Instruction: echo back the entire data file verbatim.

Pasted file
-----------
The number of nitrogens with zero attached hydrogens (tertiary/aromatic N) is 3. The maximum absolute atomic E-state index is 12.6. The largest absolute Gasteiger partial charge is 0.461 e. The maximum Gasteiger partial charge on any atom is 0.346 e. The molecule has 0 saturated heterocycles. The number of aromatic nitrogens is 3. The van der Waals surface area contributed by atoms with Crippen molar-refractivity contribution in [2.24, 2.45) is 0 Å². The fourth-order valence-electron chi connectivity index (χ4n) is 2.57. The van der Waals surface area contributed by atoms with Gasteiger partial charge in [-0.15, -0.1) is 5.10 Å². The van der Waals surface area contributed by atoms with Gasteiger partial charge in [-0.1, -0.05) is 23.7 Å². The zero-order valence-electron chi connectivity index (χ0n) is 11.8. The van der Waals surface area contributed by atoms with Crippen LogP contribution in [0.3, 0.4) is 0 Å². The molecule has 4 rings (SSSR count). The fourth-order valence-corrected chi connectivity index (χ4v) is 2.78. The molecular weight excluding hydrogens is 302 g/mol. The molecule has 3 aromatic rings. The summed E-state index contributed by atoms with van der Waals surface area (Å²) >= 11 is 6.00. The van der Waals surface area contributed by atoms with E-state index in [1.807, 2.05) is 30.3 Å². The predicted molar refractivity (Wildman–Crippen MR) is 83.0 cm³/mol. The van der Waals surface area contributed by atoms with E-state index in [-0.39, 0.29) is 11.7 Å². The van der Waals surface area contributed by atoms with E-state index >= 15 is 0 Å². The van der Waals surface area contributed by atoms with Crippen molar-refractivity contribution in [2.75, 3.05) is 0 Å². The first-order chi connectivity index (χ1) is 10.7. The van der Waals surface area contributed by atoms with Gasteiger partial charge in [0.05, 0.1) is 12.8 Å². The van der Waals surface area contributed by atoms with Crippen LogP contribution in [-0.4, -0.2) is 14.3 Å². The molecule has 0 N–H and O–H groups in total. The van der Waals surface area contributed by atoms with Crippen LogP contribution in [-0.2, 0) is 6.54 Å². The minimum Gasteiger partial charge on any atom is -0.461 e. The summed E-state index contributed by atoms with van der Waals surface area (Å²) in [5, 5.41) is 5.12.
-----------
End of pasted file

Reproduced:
The number of nitrogens with zero attached hydrogens (tertiary/aromatic N) is 3. The maximum absolute atomic E-state index is 12.6. The largest absolute Gasteiger partial charge is 0.461 e. The maximum Gasteiger partial charge on any atom is 0.346 e. The molecule has 0 saturated heterocycles. The number of aromatic nitrogens is 3. The van der Waals surface area contributed by atoms with Crippen molar-refractivity contribution in [2.24, 2.45) is 0 Å². The fourth-order valence-electron chi connectivity index (χ4n) is 2.57. The van der Waals surface area contributed by atoms with Gasteiger partial charge in [-0.15, -0.1) is 5.10 Å². The van der Waals surface area contributed by atoms with Gasteiger partial charge in [-0.1, -0.05) is 23.7 Å². The zero-order valence-electron chi connectivity index (χ0n) is 11.8. The van der Waals surface area contributed by atoms with Crippen LogP contribution in [0.3, 0.4) is 0 Å². The molecule has 4 rings (SSSR count). The fourth-order valence-corrected chi connectivity index (χ4v) is 2.78. The molecular weight excluding hydrogens is 302 g/mol. The molecule has 3 aromatic rings. The summed E-state index contributed by atoms with van der Waals surface area (Å²) >= 11 is 6.00. The van der Waals surface area contributed by atoms with E-state index in [1.807, 2.05) is 30.3 Å². The predicted molar refractivity (Wildman–Crippen MR) is 83.0 cm³/mol. The van der Waals surface area contributed by atoms with E-state index in [-0.39, 0.29) is 11.7 Å². The van der Waals surface area contributed by atoms with E-state index >= 15 is 0 Å². The van der Waals surface area contributed by atoms with Crippen molar-refractivity contribution in [2.75, 3.05) is 0 Å². The first-order chi connectivity index (χ1) is 10.7. The van der Waals surface area contributed by atoms with Gasteiger partial charge in [0.05, 0.1) is 12.8 Å². The van der Waals surface area contributed by atoms with Crippen LogP contribution in [-0.4, -0.2) is 14.3 Å². The molecule has 0 N–H and O–H groups in total. The van der Waals surface area contributed by atoms with Crippen LogP contribution in [-0.2, 0) is 6.54 Å². The minimum Gasteiger partial charge on any atom is -0.461 e. The summed E-state index contributed by atoms with van der Waals surface area (Å²) in [5, 5.41) is 5.12.